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13 Flower Photography Tips for More Creative Photos

Last updated: November 12, 2023 - 13 min read
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Photographing flowers is an easy way to take fantastic pictures. Flowers are colorful and come in various shapes. Plus, you can find them everywhere.

You will find 13 tips in this article you need to know for taking amazing pictures of flowers. We cover everything from macro flower photography to lighting tips.

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Neewer 5-in-1 Circular Light Reflector
Enhance your flower photography with a versatile 5-in-1 circular light reflector. Achieve perfect lighting and create stunning shots with ease. Get inspired and elevate your photography game!

13 Flower Photography Tips for More Creative Photos

You can try these tips over a few weeks or all in one go. You can even take a field trip to different locations to focus on a tip or two.

1. Try Indoor Flower Photography First

To make flower photography easier, try shooting indoors first. This way, you don’t have to deal with all the outdoor shooting variables.

Your house is perfect for practicing manual mode and experimenting with lighting. You can try different backgrounds and learn how to compose shots.

Buy some flowers at your local supermarket and put them in a vase. Depending on your preference, you can place them near a window or a lamp.

Then set up your camera on a tripod and start taking photos. Even experienced photographers can learn more about controlling light indoors.

You can shoot in any room or studio and try lighting variations to create different effects. For instance, you can use a spotlight or a softbox to illuminate flowers with hard or soft light.

Or you can experiment with a color gel flash to achieve different colors and moods. Don’t be afraid to make mistakes.

You are in a controlled environment. So you can manipulate your lighting and your subject to create consistent results.

A glass vase filled with three flowers against a black backdrop
Shot with a Nikon D750, 50mm, f/3.2, 1/250 s, ISO 320. Photo by Kateryna Hliznitsova (Unsplash)

2. Photograph Flower Fields

Consider looking at the bigger picture. Try shooting a whole flower field instead of capturing a single flower. From meadows to coastal cliffs, you can find flower fields in different settings.

You don’t need to worry about a macro lens when photographing flower fields. You can use a wide-angle lens to capture as much landscape as possible.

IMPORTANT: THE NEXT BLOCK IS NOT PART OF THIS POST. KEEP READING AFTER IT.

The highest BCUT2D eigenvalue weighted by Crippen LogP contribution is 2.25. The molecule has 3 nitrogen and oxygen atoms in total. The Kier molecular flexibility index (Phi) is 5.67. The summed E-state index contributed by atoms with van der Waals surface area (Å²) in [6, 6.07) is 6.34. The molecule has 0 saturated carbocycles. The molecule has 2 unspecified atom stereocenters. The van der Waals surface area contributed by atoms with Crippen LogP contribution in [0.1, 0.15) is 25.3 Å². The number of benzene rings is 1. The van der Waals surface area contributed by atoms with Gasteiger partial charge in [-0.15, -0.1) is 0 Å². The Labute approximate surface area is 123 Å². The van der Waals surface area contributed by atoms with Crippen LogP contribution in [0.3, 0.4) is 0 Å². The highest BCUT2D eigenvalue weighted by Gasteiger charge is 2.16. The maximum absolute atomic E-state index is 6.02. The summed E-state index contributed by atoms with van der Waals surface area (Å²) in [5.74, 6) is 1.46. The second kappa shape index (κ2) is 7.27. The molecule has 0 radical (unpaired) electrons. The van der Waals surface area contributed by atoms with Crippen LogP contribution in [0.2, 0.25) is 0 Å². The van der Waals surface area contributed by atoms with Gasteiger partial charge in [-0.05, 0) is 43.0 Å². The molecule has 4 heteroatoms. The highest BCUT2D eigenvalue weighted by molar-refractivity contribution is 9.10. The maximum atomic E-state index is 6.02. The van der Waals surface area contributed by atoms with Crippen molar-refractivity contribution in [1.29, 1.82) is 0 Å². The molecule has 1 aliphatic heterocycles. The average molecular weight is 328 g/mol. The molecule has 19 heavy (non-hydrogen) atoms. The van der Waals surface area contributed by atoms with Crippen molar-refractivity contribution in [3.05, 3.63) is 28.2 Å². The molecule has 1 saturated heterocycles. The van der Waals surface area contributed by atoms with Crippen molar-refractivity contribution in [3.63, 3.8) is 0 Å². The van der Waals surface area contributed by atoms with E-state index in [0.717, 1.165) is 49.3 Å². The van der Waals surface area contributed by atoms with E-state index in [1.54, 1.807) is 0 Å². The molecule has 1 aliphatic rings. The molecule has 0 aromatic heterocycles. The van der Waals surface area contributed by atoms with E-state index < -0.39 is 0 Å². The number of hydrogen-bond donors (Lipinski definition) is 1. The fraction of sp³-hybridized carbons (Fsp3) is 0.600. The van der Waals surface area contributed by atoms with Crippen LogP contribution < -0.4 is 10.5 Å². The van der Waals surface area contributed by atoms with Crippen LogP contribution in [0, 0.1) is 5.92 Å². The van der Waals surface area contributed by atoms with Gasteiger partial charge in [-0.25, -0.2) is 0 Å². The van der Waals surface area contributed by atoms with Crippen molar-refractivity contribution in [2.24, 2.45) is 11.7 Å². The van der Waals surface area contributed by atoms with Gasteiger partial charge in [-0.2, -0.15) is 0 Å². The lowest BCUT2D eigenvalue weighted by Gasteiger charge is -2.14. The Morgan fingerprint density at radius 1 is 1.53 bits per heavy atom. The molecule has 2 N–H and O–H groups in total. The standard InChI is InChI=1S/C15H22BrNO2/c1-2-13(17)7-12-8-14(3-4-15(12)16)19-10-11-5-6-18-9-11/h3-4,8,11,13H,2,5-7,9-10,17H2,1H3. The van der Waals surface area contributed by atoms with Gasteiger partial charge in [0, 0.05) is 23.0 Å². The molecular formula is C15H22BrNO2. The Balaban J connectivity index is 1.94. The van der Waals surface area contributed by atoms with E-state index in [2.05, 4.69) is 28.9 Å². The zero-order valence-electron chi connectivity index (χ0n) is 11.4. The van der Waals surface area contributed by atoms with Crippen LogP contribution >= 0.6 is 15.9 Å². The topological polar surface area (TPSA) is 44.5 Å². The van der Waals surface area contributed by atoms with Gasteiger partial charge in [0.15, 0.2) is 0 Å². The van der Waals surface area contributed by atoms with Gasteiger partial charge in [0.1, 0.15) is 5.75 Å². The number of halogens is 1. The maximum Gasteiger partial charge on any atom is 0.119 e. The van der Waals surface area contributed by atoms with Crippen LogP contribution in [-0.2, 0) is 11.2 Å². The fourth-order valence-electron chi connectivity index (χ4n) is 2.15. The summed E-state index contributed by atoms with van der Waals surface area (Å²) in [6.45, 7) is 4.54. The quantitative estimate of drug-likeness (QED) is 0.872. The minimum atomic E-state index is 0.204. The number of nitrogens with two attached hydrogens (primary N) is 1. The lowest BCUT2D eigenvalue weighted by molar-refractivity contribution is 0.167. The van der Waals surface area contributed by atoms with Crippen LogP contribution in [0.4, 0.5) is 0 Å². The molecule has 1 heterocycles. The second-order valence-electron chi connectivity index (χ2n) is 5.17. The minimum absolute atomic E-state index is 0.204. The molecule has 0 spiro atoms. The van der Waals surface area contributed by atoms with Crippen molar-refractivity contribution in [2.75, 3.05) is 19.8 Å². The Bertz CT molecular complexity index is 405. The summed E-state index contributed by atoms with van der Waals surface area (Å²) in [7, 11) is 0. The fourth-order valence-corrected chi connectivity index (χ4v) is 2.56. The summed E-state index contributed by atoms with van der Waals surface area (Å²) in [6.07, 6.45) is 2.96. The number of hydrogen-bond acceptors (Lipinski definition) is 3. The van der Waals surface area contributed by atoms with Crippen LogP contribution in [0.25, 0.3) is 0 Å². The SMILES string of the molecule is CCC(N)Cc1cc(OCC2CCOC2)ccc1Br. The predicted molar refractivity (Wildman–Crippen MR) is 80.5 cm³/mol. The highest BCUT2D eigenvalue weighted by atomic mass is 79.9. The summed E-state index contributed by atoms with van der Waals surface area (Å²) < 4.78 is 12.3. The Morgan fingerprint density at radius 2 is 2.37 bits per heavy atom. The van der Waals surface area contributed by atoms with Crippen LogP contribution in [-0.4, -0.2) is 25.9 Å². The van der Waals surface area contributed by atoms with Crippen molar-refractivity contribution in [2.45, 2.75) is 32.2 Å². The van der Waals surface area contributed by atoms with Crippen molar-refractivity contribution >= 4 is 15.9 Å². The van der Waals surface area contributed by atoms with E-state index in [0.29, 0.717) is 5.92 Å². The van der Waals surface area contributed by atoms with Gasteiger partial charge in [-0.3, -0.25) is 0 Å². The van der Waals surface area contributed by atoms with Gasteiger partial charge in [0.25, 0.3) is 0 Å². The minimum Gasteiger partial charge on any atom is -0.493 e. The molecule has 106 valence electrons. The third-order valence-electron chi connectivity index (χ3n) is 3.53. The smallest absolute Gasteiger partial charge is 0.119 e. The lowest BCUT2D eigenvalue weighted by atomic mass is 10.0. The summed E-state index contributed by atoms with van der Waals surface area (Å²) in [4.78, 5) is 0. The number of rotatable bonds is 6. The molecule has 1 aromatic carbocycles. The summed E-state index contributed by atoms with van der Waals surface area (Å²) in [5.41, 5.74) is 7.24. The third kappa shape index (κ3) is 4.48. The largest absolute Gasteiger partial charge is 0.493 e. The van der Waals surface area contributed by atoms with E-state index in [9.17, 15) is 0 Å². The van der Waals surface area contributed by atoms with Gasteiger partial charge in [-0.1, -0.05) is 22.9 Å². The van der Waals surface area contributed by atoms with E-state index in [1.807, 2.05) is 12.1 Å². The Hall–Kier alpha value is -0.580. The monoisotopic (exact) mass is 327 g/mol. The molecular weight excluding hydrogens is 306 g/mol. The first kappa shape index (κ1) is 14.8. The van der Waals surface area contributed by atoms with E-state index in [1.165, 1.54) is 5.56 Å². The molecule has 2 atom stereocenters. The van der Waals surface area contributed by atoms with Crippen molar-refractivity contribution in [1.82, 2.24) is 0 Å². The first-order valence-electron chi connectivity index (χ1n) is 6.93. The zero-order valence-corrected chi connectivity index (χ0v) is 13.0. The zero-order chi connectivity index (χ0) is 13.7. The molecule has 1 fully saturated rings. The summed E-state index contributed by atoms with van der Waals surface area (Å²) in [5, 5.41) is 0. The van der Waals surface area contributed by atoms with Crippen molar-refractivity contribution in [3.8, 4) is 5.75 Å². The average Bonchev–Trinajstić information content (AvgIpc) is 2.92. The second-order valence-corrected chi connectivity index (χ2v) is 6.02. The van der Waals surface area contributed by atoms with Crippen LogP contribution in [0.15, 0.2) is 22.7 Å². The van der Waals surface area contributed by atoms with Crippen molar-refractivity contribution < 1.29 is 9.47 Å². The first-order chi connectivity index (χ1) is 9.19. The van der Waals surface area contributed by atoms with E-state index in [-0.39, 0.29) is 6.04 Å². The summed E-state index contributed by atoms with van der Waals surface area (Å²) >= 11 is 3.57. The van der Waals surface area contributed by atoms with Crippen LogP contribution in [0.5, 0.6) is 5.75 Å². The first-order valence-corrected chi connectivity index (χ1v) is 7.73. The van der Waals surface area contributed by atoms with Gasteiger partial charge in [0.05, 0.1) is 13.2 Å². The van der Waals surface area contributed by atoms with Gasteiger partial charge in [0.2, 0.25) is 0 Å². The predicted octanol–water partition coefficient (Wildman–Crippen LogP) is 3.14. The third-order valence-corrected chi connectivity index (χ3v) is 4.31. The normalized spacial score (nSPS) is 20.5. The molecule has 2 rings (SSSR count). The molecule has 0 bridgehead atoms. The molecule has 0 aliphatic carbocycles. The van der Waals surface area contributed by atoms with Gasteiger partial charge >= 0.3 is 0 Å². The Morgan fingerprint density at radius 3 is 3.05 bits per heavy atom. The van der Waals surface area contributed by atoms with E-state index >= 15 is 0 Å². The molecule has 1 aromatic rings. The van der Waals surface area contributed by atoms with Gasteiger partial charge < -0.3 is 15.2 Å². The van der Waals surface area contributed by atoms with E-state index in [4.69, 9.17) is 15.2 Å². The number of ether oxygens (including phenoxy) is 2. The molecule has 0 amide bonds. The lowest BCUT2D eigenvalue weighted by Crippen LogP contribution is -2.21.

Apply a few landscape photography tips to improve your composition. You might use flowers as unique foregrounds. These can lead to even more impressive views in the background. 

The flower fields’ color, shape, and texture can elevate any landscape photo. And your images get an extra touch of nature when you shoot flower fields as foregrounds.

So how do you photograph a flower field? If you want your foreground to be as sharp as your background, you need a large depth of field.

So choose a small aperture in the range of f/11 and f/16. This way, you can get that ideal front-to-back sharpness.

Flower field filled with red poppies, tall grass, and a few daisies
Shot with a Canon EOS 6D. 35mm, f/3.2, 1/250 s, ISO 100. Photo by Rhamely (Unsplash)

3. Liven Up Photos With Butterflies, Bugs, or Water Droplets

Include butterflies or insects to make your macro flower photography look more natural.

It can sometimes be challenging to find insects interacting with flowers. Other times you get lucky and find bugs flying around flower beds.

Most of the time, there’s a good chance you won’t find any bugs. But you can always use bait to attract tiny critters to your garden.

One effective solution is to spray sugar water onto your plants. For a more organic approach, use smashed fruit instead.

Or if you don’t have time to get sugar water or fruit, try using perfume. The only downside is that this method also attracts mosquitoes. So use it with caution.

Don’t make drastic movements if you see an insect crawling on a flower. Walk up slowly without disturbing the creature.

When your camera is in position, use burst mode and shoot a sequence to ensure you get at least one good shot.

Butterly mounted on purple flowers
Shot with a Canon EOS 77D. 55mm, f/5.7, 1/200 s, ISO 200. Photo by Evan (Unsplash)

You can photograph flowers with water droplets if you don’t want to include insects. Take a picture of flowers right after a rain shower. Or spritz some water on the flowers yourself.

The water droplets on the flower petals or the leaves will add interesting details to your image.

Play around with the light a little bit. The droplets could create unique reflections. And you can get a nice sparkling effect.

Purple morning glory flower with water droplets
Shot with a Canon, EOS 60D. 200mm, f/4.5, 1/400 s, ISO 100. Photo by Endro Lewa (Pixabay)

4. Bring “Helping Hands”

A Helping Hands tool can be your best friend for macro photography. This tool has two adjustable arms with clips. So you can use it for a variety of tasks.